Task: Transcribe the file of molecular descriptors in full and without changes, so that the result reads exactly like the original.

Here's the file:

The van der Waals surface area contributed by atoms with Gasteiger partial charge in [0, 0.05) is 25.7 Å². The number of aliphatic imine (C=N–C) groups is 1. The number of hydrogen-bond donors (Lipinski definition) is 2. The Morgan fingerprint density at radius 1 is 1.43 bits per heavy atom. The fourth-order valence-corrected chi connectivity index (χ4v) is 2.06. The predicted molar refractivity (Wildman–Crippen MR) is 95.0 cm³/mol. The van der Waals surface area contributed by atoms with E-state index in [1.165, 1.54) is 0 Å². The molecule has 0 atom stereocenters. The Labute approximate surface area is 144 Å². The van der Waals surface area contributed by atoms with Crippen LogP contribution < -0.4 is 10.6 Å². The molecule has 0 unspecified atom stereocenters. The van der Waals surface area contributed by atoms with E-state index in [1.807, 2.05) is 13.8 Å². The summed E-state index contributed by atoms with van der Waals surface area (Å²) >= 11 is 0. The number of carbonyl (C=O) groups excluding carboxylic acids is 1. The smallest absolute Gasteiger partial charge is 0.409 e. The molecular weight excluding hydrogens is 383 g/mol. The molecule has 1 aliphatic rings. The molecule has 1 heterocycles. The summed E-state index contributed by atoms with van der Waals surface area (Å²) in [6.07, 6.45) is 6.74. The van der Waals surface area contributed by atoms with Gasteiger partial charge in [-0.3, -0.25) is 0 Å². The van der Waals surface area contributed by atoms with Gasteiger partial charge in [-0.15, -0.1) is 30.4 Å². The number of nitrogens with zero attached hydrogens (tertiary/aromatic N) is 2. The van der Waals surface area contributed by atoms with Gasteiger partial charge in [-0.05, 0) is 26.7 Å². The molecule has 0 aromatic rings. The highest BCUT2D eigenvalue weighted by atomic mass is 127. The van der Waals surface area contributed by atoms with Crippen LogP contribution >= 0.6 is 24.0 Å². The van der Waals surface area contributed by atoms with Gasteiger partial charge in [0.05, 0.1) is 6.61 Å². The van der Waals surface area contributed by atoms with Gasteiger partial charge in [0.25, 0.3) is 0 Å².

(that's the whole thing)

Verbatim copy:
The van der Waals surface area contributed by atoms with Gasteiger partial charge in [0, 0.05) is 25.7 Å². The number of aliphatic imine (C=N–C) groups is 1. The number of hydrogen-bond donors (Lipinski definition) is 2. The Morgan fingerprint density at radius 1 is 1.43 bits per heavy atom. The fourth-order valence-corrected chi connectivity index (χ4v) is 2.06. The predicted molar refractivity (Wildman–Crippen MR) is 95.0 cm³/mol. The van der Waals surface area contributed by atoms with E-state index in [1.165, 1.54) is 0 Å². The molecule has 0 atom stereocenters. The Labute approximate surface area is 144 Å². The van der Waals surface area contributed by atoms with Crippen LogP contribution < -0.4 is 10.6 Å². The molecule has 0 unspecified atom stereocenters. The van der Waals surface area contributed by atoms with E-state index in [1.807, 2.05) is 13.8 Å². The summed E-state index contributed by atoms with van der Waals surface area (Å²) >= 11 is 0. The number of carbonyl (C=O) groups excluding carboxylic acids is 1. The smallest absolute Gasteiger partial charge is 0.409 e. The molecular weight excluding hydrogens is 383 g/mol. The molecule has 1 aliphatic rings. The molecule has 1 heterocycles. The summed E-state index contributed by atoms with van der Waals surface area (Å²) in [6.07, 6.45) is 6.74. The van der Waals surface area contributed by atoms with Gasteiger partial charge in [-0.3, -0.25) is 0 Å². The van der Waals surface area contributed by atoms with Gasteiger partial charge in [-0.15, -0.1) is 30.4 Å². The number of nitrogens with zero attached hydrogens (tertiary/aromatic N) is 2. The van der Waals surface area contributed by atoms with Gasteiger partial charge in [-0.05, 0) is 26.7 Å². The molecule has 0 aromatic rings. The highest BCUT2D eigenvalue weighted by atomic mass is 127. The van der Waals surface area contributed by atoms with Crippen LogP contribution >= 0.6 is 24.0 Å². The van der Waals surface area contributed by atoms with Gasteiger partial charge in [0.05, 0.1) is 6.61 Å². The van der Waals surface area contributed by atoms with Gasteiger partial charge in [0.25, 0.3) is 0 Å².